Fire crews score victory against Glass fire in Trione-Annadel State Park
Fire crews scored a critical victory in Trione-Annadel State Park on Tuesday, hemming in a branch of the Glass fire that threatened to roar through the heavily wooded park and into densely populated neighborhoods in eastern Santa Rosa.
The 5,000-acre park was a key battleground in the massive fight against the Glass fire overnight Monday and into the day Tuesday, not only because the heavily used and well-loved state park is the crown jewel in Santa Rosa’s park system, but its location offered the fire a potential gateway into Summerfield Road neighborhoods and Bennett Valley.
At stake in that firefight were “the neighborhoods off of Summerfield Road and the Bennett Valley region,” Santa Rosa Fire Chief Tony Gossner said. “We are doing everything we can to keep it out of all the communities moving forward.”
Using hand tools, drip torches and a chain saw, fire crews worked the northwest corner of the park, lighting control burns to corral the blaze in the northernmost reaches of the park.
There was little to no wind on Tuesday morning as Cal Fire crews monitored the flames on the ridge above Bader and Violetti roads, near a main access point for the swimming lagoon at Spring Lake Regional Park.
Firefighters caught a break from the weather. Windy, hot, dry conditions that fueled the fire’s explosive growth Sunday receded Monday night and Tuesday. A red flag warning, which signals dangerous fire conditions, was rescinded overnight, though temperatures are expected to be above average throughout the week.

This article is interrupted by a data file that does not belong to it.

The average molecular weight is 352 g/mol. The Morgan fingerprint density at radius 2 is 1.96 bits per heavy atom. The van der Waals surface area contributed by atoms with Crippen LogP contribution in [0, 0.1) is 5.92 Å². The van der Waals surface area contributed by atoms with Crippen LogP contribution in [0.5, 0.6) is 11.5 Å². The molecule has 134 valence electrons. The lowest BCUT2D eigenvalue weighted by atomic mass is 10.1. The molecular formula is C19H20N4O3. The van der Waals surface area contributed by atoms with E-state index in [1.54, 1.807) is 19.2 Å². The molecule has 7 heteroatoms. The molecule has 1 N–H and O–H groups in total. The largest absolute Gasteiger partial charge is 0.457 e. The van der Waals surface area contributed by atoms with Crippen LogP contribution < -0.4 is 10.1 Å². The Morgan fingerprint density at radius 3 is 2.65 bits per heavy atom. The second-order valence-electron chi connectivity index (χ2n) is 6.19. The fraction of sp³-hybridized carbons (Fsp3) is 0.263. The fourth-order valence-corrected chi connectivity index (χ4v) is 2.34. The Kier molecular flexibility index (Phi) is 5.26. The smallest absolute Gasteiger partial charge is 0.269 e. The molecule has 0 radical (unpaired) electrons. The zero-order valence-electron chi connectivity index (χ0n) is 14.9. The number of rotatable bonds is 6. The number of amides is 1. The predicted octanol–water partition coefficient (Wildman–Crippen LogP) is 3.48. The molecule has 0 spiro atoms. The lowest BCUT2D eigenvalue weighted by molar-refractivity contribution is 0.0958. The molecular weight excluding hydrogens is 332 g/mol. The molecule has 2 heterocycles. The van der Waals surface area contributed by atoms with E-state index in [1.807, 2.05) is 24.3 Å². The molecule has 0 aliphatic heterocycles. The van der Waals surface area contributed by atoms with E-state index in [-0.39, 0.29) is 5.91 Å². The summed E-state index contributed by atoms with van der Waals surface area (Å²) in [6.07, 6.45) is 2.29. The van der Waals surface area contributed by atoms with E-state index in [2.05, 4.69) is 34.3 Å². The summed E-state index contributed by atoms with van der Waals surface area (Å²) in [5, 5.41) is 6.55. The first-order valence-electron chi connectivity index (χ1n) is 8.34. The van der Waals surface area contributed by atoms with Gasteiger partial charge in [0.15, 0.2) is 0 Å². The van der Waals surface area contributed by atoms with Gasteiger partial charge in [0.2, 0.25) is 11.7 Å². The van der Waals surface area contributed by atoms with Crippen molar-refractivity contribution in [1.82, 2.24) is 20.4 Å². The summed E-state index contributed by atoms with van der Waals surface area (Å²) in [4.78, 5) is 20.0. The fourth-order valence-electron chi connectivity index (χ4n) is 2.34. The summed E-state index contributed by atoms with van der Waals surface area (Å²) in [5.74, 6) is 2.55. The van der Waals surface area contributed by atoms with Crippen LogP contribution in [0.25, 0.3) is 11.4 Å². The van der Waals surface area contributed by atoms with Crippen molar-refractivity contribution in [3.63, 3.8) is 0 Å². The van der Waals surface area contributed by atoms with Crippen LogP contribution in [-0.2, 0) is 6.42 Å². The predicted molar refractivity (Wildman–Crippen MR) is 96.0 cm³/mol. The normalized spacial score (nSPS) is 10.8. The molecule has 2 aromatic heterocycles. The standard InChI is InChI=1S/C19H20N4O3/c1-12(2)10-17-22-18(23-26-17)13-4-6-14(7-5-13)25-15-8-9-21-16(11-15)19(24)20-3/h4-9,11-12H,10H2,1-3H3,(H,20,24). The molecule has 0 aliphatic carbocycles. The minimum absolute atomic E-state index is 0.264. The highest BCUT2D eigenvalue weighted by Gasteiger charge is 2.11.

That temperature spike and the potential for a return of higher winds has officials keeping a keen eye on the park as crews work to quash hot spots while the weather remains favorable, Gossner said.
Three strike teams with a total of 15 engines and two water tenders worked the fire Monday into Tuesday morning, with two bulldozers on standby, according to Cal Fire Operations Chief Mark Brunton.
The bulldozers went unused, though, because crews were able to use existing trails and natural topography to enforce fire lines.
“With the type of fuels that we have in the park we were comfortable using the current trail systems for control lines,” Brunton said. “If we have to use them to stop the fire, we’ll do that, but if we have success using the current trail system, then it doesn’t create any damage to the park that we’ll have to go back and repair later.”
The strategy worked. Firefighters were able to backfire and corral the blaze to approximately 100 acres by midday Tuesday, and Brunton expressed confidence that overnight efforts reduced what had been a major point of concern for officials.
The fire breached the park’s northern border after leaping Highway 12 near Melita Road, then jumping across Channel Drive near the Cobblestone and North Burma trailheads. Inside the park, the fire burned roughly southwest, with firefighters checking its progress well north of Lake Ilsanjo.
Though flames damaged relatively few of Annadel’s many popular trails, one key impact site is the Cobblestone trailhead — many newcomers’ main introduction to the park — as well as the climb into the park along that trail. The fire made the well-worn trail into a light-brown ribbon snaking through a black ocean of dead grass that crumbles to ash if touched.
Scars from that fire may churn the stomachs of hikers and bikers who’ve fallen in love with Annadel’s beauty, but the low intensity of the flames left many trees and even some typically flammable shrubs relatively unscathed, helping to create a healthier forestland in the future.
None of the homes along Channel Drive, nor the ranger’s station at the park entrance, appeared to have sustained any serious damage, though the fires came within mere feet of one home on the south side of Channel Drive. Homes in the Melita Heights area along Pepperwood Road also appeared undamaged as their neighborhood became a staging ground for firefighters.
Fire crews from across California tramped up an access road south of Violetti Road, wrapping around a knoll that rises above Annadel’s northwest corner and looks down over Spring Lake Regional Park to the west. One team chopped down small trees, branches and shrubs that could help the fire slop over from the state park to the county park, the roar of their chain saw punctuating the parade of feet trudging up the dirt path.
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